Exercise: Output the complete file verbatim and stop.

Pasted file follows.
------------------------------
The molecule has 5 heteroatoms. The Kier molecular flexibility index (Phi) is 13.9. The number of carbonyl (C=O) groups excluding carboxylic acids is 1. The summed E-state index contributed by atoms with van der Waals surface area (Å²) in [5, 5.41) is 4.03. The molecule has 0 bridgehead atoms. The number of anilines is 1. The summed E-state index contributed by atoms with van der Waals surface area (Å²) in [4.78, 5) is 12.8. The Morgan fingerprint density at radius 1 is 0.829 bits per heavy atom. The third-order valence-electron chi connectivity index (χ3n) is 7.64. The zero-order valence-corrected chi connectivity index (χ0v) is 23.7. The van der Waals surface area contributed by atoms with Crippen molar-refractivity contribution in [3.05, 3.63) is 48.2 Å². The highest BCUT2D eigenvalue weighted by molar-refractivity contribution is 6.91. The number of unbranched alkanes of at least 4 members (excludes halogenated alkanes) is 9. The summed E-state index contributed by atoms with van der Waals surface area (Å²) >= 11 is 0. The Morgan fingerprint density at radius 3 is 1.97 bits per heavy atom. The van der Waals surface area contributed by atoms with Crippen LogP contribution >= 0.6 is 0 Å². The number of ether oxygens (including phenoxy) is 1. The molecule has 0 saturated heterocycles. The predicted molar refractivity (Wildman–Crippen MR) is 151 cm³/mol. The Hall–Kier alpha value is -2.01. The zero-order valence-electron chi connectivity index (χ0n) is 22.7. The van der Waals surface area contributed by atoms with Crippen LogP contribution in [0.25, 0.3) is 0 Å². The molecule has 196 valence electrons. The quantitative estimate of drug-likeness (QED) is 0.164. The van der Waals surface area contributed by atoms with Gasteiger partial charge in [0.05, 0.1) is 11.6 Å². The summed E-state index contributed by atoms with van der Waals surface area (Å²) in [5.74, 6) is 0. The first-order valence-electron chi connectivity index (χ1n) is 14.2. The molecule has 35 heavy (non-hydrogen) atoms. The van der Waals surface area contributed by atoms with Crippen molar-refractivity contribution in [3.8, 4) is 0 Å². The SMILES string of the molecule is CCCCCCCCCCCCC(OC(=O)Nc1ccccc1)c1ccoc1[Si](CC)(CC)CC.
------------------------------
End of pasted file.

The molecule has 5 heteroatoms. The Kier molecular flexibility index (Phi) is 13.9. The number of carbonyl (C=O) groups excluding carboxylic acids is 1. The summed E-state index contributed by atoms with van der Waals surface area (Å²) in [5, 5.41) is 4.03. The molecule has 0 bridgehead atoms. The number of anilines is 1. The summed E-state index contributed by atoms with van der Waals surface area (Å²) in [4.78, 5) is 12.8. The Morgan fingerprint density at radius 1 is 0.829 bits per heavy atom. The third-order valence-electron chi connectivity index (χ3n) is 7.64. The zero-order valence-corrected chi connectivity index (χ0v) is 23.7. The van der Waals surface area contributed by atoms with Crippen molar-refractivity contribution in [3.05, 3.63) is 48.2 Å². The highest BCUT2D eigenvalue weighted by molar-refractivity contribution is 6.91. The number of unbranched alkanes of at least 4 members (excludes halogenated alkanes) is 9. The summed E-state index contributed by atoms with van der Waals surface area (Å²) >= 11 is 0. The Morgan fingerprint density at radius 3 is 1.97 bits per heavy atom. The van der Waals surface area contributed by atoms with Crippen LogP contribution >= 0.6 is 0 Å². The number of ether oxygens (including phenoxy) is 1. The molecule has 0 saturated heterocycles. The predicted molar refractivity (Wildman–Crippen MR) is 151 cm³/mol. The Hall–Kier alpha value is -2.01. The zero-order valence-electron chi connectivity index (χ0n) is 22.7. The van der Waals surface area contributed by atoms with Crippen LogP contribution in [0.25, 0.3) is 0 Å². The molecule has 196 valence electrons. The quantitative estimate of drug-likeness (QED) is 0.164. The van der Waals surface area contributed by atoms with Gasteiger partial charge in [0.05, 0.1) is 11.6 Å². The summed E-state index contributed by atoms with van der Waals surface area (Å²) in [5.74, 6) is 0. The first-order valence-electron chi connectivity index (χ1n) is 14.2. The molecule has 35 heavy (non-hydrogen) atoms. The van der Waals surface area contributed by atoms with Crippen molar-refractivity contribution in [3.8, 4) is 0 Å². The SMILES string of the molecule is CCCCCCCCCCCCC(OC(=O)Nc1ccccc1)c1ccoc1[Si](CC)(CC)CC.